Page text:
The manicurist-aka Rebecca Seals has returned! Sit back for a chuckle while she reprimands clients who use and abuse their techs.
Client: I have patronized the same nail lady for more than five years. My regular standing appointment is on Friday, and I’m her last customer for the day. At least once a month I ask her to do my feet, and many times I let her do a re-polish in between. I often surprise her and also line up my daughter for extra services whenever she’s in town. With both of us receiving so many extras, I feel like I help earn my nail lady a lot of extra cash by the end of the month. Imagine my shock when I asked her to do my toes the other day, and she informed me that she didn’t work overtime anymore, and that I’d have to wait on a cancellation like everyone else! I hate to show up even for my regular appointment now since she acted so rude! What would you do?
Miss Manicurist: Since you seem like a giving person who is dedicated to your nail tech, let me see if I can say this gently: you, my dear, might have a warped view of how things really are. Your long-suffering “nail lady” would have to be cuckoo to continue to work overtime at least once a month without notice, work overtime on most of her Friday evenings, and work overtime for your daughter whenever she flits into town! I bet you were shocked when she finally enlightened you that you and your daughter must make appointments and wait on cancellations like the rest of us peasants. I’m sorry it hurt, but you’re much better off now that you know. I’ll tell you exactly what I’d do to save face. I’d pull out the ole apology coupon, pray that it hadn’t expired after five long years, and then call to make an appointment in advance, with nary a mention of the dispute.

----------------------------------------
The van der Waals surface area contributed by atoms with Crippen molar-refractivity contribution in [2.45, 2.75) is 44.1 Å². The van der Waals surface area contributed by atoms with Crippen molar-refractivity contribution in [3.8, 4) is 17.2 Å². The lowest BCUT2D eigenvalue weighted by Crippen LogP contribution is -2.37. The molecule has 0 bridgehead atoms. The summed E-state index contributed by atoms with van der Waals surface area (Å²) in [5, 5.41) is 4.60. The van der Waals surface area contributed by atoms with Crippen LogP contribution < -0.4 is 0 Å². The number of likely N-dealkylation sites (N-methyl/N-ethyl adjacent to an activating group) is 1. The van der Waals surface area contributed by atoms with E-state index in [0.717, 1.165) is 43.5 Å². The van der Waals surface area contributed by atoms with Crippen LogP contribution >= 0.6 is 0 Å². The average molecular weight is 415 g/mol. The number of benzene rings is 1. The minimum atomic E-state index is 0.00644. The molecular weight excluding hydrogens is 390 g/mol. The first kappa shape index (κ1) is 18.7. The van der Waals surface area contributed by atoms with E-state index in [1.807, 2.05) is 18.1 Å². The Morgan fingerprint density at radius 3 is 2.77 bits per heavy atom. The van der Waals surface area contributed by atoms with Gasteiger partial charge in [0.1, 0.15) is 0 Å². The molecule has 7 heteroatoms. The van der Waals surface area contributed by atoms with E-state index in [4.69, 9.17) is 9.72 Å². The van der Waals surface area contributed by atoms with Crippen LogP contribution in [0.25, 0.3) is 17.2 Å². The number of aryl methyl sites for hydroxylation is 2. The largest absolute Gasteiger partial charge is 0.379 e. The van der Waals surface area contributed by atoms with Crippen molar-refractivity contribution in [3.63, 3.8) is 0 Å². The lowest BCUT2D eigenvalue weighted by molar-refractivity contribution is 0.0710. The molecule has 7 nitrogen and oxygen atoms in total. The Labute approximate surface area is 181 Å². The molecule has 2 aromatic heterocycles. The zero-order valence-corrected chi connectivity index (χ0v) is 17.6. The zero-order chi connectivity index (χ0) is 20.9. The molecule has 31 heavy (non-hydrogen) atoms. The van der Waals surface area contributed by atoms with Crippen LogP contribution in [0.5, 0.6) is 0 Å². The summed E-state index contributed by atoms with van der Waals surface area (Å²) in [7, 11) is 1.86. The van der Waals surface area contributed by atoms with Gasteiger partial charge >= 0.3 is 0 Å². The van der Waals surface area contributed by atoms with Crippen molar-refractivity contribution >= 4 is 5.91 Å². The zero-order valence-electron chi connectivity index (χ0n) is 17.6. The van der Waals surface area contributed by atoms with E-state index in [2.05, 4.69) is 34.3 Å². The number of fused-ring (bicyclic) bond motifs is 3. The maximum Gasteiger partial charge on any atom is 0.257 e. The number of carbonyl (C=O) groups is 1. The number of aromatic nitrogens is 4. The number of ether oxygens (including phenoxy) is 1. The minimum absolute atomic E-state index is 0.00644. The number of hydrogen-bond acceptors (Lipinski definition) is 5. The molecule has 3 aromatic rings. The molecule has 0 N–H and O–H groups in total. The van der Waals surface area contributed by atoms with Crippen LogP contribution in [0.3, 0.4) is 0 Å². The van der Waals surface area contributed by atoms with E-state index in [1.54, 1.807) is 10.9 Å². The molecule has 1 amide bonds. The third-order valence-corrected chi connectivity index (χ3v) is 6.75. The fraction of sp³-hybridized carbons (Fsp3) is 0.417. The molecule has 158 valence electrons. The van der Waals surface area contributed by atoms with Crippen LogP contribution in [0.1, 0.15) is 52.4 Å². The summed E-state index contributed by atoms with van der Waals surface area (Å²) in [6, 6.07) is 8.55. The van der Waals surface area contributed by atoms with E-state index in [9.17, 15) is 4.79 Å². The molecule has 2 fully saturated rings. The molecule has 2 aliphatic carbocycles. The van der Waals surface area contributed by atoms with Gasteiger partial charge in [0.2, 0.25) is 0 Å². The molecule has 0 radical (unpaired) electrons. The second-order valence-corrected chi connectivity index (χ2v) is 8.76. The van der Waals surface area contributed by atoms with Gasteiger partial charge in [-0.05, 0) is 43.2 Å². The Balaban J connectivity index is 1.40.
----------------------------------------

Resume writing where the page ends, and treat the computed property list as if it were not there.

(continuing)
The lowdown: Your “nail lady” is still the kind and overworked professional she’s always been; you just need to show her that you and your daughter are a cool, calm, and collected class act who’ve wised up.
Client: During the last eight years, I’ve witnessed my nail tech’s business go from few to fabulous. She even has a waiting list. I’m happy for her success, and I enjoy the benefits of her expertise in my services, but I’m really becoming irritated about a few things now that she’s so busy. For instance, I used to be able to linger in her chair indefinitely while my polish dried, and we used to be able to enjoy long conversations while my hands soaked in paraffin. Now, I feel like a number on an assembly line while she ushers me from chair to chair while servicing others. I miss the one-on-one, undivided attention time! Should I look for someone else who’s a little less busy and a little more appreciative?
Miss Manicurist: Well, you could, but you might end up as a salon hopper in a perpetual state of stagnation. You know, start with another newcomer, and then when she becomes busy move on again, and so on. Let’s look at the true picture we have here. You’re in a snit because your nail tech is burgeoning with success and doesn’t have as much time to dote on you as before. That so-called assembly line that you’re maligning is better known as good management. It is ridiculous to think your tech can earn a living chitchatting with you during down times instead of working on someone else while you soak/ talk/dry. There’s no way she could go from few to fabulous without being prompt, professional, efficient, artistic, and smart. I think you should count your blessings to belong to her elite clientele, and be glad you got in when you did.
The lowdown: Your nail tech is not being unappreciative when she advances in her career by becoming faster, smarter, and wiser in her use of time. Continue to enjoy the benefits of her expertise or give your time to one of the people on her waiting list.